The controversial group tasked with managing the .au internet domain is under scrutiny as part of an upcoming Federal review of governance arrangements.
Communications Minister Mitch Fifield announced a review into the governance of the .au domain late last week, to “ensure it remains fit for purpose in serving the needs of Australians online”.
“The .au domain is an intrinsic part of the identity of many Australian businesses and organisations operating on the internet. Consumers visiting .au sites know they are Australian and are protected under Australian consumer laws,” Senator Fifield said.
The .au Domain Administration (auDA) is the organisation at the centre of this, operating and managing the framework of the domain after being launched in 2000.
“In that time, the digital landscape has changed significantly as the economy increasingly revolves around the internet,” Senator Fifield said.
The review would be conducted by the Communications department, and will make recommendations on the most appropriate future management of the .au domain, and how to ensure government and community expectations inform auDA’s operation and decision-making, and mitigation strategies to address future risks to its security and stability.
The government would release a discussion paper on the matter and seek public submissions on “best practice approaches and processes” for the management of the .au domain.
The review is expected to report back early next year.
It has been a turbulent last 12 months for auDA, starting with the resignation of its chair Tony Staley last year, who was a founding board member. His replacement, Stuart Benjamin, resigned in July this year in the lead up to a special general meeting where he was facing a vote of no confidence.
“Driving transition is hard for the board, it can sometimes be hard for staff and it’s clearly created concerns for some members,” Mr Benjamin said at the time.
Members of auDA had been disgruntled over the removal of board minutes from the organisation’s website, a new code of conduct that prevented them from criticising the group in public, and the decision to bring the running of .au in-house.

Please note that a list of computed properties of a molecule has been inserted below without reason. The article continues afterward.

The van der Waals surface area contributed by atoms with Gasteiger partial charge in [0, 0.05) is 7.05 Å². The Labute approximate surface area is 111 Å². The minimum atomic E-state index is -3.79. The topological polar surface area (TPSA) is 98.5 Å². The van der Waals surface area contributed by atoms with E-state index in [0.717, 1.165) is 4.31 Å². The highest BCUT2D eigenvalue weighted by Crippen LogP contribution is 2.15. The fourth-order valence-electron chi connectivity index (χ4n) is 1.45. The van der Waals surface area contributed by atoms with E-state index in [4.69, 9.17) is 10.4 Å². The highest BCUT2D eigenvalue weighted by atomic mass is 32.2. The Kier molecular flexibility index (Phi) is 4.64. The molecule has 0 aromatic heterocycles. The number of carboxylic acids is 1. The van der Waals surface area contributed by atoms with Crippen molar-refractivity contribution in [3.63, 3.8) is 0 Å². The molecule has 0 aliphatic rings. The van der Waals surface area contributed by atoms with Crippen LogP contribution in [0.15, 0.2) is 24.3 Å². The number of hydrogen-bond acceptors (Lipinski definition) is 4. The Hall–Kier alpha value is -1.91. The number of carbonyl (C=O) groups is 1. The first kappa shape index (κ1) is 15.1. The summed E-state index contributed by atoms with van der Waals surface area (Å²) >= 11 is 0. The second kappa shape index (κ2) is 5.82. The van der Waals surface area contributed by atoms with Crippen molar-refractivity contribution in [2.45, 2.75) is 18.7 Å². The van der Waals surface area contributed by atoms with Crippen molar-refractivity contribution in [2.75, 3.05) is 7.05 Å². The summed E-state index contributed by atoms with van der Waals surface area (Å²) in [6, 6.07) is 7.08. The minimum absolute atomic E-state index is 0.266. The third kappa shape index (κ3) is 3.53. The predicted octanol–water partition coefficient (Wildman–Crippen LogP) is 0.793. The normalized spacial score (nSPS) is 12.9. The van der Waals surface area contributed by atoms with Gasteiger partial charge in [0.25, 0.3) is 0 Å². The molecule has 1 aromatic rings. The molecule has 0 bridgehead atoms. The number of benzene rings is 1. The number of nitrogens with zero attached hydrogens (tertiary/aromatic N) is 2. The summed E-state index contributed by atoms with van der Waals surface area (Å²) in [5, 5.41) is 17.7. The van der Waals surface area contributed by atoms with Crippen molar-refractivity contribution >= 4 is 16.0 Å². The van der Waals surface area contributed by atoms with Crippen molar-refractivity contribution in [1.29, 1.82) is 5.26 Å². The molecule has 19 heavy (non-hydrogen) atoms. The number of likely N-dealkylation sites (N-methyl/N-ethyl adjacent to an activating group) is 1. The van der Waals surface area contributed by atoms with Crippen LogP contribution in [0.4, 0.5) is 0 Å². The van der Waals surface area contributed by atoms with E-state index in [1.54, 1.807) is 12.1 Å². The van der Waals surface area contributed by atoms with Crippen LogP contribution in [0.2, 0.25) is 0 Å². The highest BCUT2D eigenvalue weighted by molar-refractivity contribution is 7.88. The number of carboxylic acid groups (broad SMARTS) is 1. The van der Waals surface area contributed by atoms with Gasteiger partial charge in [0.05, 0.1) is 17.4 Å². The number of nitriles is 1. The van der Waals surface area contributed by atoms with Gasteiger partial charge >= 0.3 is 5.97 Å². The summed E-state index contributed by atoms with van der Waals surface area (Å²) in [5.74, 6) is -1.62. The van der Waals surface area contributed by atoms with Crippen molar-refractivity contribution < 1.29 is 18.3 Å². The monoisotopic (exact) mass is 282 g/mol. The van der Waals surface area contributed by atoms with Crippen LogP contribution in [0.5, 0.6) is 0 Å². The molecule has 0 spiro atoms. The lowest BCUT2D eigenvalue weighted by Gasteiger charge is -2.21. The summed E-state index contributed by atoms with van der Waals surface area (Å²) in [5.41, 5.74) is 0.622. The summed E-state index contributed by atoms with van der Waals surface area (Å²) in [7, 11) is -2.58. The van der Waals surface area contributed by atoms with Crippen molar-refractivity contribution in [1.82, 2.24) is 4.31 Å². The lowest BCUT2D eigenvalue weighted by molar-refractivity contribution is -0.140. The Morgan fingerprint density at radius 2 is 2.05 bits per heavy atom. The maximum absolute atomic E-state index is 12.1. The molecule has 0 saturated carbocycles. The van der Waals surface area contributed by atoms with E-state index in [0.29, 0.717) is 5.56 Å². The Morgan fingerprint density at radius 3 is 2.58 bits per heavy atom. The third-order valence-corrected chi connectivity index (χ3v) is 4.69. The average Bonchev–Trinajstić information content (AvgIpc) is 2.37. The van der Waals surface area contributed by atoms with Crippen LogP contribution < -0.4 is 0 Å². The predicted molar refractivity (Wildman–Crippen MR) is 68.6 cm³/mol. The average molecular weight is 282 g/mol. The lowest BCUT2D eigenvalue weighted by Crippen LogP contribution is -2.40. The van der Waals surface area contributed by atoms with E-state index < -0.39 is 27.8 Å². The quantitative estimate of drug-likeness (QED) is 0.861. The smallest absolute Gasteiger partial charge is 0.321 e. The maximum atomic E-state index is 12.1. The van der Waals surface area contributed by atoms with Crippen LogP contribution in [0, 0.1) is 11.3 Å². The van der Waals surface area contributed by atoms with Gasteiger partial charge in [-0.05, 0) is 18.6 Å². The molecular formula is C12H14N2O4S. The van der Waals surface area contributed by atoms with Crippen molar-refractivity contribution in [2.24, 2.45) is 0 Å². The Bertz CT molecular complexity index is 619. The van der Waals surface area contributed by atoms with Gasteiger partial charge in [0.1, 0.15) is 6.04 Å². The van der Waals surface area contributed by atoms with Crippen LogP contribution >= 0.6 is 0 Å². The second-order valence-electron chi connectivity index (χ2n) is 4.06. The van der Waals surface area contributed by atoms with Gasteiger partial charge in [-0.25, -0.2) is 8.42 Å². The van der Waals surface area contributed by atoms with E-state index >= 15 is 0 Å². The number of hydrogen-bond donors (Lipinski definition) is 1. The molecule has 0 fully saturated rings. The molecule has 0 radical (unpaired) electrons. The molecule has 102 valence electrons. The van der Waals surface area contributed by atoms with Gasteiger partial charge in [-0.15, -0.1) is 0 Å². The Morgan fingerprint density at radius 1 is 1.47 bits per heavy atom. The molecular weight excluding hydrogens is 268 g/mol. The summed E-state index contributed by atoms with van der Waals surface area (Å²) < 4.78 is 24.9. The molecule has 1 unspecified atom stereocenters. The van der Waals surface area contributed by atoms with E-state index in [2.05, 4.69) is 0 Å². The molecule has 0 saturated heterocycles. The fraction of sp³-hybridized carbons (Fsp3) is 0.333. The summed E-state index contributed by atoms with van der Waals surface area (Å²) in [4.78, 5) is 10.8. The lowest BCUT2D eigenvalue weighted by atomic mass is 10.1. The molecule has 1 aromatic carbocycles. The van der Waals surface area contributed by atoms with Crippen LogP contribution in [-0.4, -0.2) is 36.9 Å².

Several other board members have also recently resigned from auDA, which is now led by CEO Cameron Boardman.
The organisation has also ignited heated debate with a plan to reform the .com or .net part of a domain, making it just google.au for example.
The Australian Communications Consumer Action network said this change would adversely impact local small businesses and make it more expensive to register a domain. auDA is currently seeking public submissions on this plan.
The current expectations for auDA, as set out in 2000, include operating as a fully self-funding and not-for-profit organisation, being inclusive and accountable to all Australians, promoting competition, establishing appropriate dispute resolution mechanisms and representing Australian internet industry interests in the internet domain name system.
Whether auDA is meeting these expectations, and whether the expectations themselves need changing, will be investigated with the government’s new review.
Interim auDA chair Erhan Karabardak said he welcomed the review.
“The .au domain is one of the most trusted domain zones in the world and we look forward to working with the government and Australian internet community to maintain and enhance that position,” Mr Karabardak said.
“It is critical that we have the best possible model for managing the domain, and that our risk and mitigation strategies are among the best in the world.”